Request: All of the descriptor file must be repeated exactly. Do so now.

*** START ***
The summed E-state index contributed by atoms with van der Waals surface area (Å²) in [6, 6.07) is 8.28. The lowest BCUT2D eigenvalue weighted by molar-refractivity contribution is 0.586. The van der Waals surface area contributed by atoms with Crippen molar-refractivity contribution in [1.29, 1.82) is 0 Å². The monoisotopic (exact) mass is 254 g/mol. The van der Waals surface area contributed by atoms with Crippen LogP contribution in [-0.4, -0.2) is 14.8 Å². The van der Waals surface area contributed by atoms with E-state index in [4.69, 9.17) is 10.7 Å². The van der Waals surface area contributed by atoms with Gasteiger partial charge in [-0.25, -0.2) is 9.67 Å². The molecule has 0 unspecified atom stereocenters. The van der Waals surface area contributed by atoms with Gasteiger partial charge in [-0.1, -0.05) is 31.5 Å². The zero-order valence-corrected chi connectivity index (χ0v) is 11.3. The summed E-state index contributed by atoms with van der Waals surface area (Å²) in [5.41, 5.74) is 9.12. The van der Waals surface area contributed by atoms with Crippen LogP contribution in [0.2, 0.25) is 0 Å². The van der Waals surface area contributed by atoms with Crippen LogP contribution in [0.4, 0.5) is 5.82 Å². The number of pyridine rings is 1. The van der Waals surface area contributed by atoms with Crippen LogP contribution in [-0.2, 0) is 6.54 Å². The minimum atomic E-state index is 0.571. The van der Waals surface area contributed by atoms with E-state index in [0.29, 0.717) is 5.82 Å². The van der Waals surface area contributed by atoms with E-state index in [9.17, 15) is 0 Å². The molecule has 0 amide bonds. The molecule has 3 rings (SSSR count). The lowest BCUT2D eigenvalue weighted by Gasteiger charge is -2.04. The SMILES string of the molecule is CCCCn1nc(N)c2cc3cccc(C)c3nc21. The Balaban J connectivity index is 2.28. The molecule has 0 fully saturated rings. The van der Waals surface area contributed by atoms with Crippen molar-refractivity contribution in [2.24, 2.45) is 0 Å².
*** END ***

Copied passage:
The summed E-state index contributed by atoms with van der Waals surface area (Å²) in [6, 6.07) is 8.28. The lowest BCUT2D eigenvalue weighted by molar-refractivity contribution is 0.586. The van der Waals surface area contributed by atoms with Crippen molar-refractivity contribution in [1.29, 1.82) is 0 Å². The monoisotopic (exact) mass is 254 g/mol. The van der Waals surface area contributed by atoms with Crippen LogP contribution in [-0.4, -0.2) is 14.8 Å². The van der Waals surface area contributed by atoms with E-state index in [4.69, 9.17) is 10.7 Å². The van der Waals surface area contributed by atoms with Gasteiger partial charge in [-0.25, -0.2) is 9.67 Å². The molecule has 0 unspecified atom stereocenters. The van der Waals surface area contributed by atoms with Gasteiger partial charge in [-0.1, -0.05) is 31.5 Å². The zero-order valence-corrected chi connectivity index (χ0v) is 11.3. The summed E-state index contributed by atoms with van der Waals surface area (Å²) in [5.41, 5.74) is 9.12. The van der Waals surface area contributed by atoms with Crippen LogP contribution in [0.2, 0.25) is 0 Å². The van der Waals surface area contributed by atoms with Crippen LogP contribution in [0.4, 0.5) is 5.82 Å². The number of pyridine rings is 1. The van der Waals surface area contributed by atoms with Crippen LogP contribution in [-0.2, 0) is 6.54 Å². The minimum atomic E-state index is 0.571. The van der Waals surface area contributed by atoms with E-state index in [0.29, 0.717) is 5.82 Å². The van der Waals surface area contributed by atoms with E-state index in [9.17, 15) is 0 Å². The molecule has 0 amide bonds. The molecule has 3 rings (SSSR count). The lowest BCUT2D eigenvalue weighted by Gasteiger charge is -2.04. The SMILES string of the molecule is CCCCn1nc(N)c2cc3cccc(C)c3nc21. The Balaban J connectivity index is 2.28. The molecule has 0 fully saturated rings. The van der Waals surface area contributed by atoms with Crippen molar-refractivity contribution in [2.24, 2.45) is 0 Å².